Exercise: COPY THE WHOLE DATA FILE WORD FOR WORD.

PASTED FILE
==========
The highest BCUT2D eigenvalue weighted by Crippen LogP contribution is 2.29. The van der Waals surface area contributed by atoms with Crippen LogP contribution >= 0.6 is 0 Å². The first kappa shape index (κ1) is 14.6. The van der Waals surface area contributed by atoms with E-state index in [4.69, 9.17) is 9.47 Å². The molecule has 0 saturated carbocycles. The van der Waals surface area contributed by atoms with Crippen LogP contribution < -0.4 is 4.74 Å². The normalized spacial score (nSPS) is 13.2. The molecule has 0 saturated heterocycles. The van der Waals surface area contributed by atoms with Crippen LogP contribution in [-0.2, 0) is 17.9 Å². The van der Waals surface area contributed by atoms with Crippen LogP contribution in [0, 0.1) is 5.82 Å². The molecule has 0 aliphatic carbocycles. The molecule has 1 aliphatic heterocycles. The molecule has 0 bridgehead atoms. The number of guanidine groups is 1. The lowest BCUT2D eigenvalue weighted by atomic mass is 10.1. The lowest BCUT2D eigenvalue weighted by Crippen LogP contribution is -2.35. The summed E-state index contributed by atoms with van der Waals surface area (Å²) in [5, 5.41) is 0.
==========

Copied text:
The highest BCUT2D eigenvalue weighted by Crippen LogP contribution is 2.29. The van der Waals surface area contributed by atoms with Crippen LogP contribution >= 0.6 is 0 Å². The first kappa shape index (κ1) is 14.6. The van der Waals surface area contributed by atoms with E-state index in [4.69, 9.17) is 9.47 Å². The molecule has 0 saturated carbocycles. The van der Waals surface area contributed by atoms with Crippen LogP contribution < -0.4 is 4.74 Å². The normalized spacial score (nSPS) is 13.2. The molecule has 0 saturated heterocycles. The van der Waals surface area contributed by atoms with Crippen LogP contribution in [-0.2, 0) is 17.9 Å². The van der Waals surface area contributed by atoms with Crippen LogP contribution in [0, 0.1) is 5.82 Å². The molecule has 0 aliphatic carbocycles. The molecule has 1 aliphatic heterocycles. The molecule has 0 bridgehead atoms. The number of guanidine groups is 1. The lowest BCUT2D eigenvalue weighted by atomic mass is 10.1. The lowest BCUT2D eigenvalue weighted by Crippen LogP contribution is -2.35. The summed E-state index contributed by atoms with van der Waals surface area (Å²) in [5, 5.41) is 0.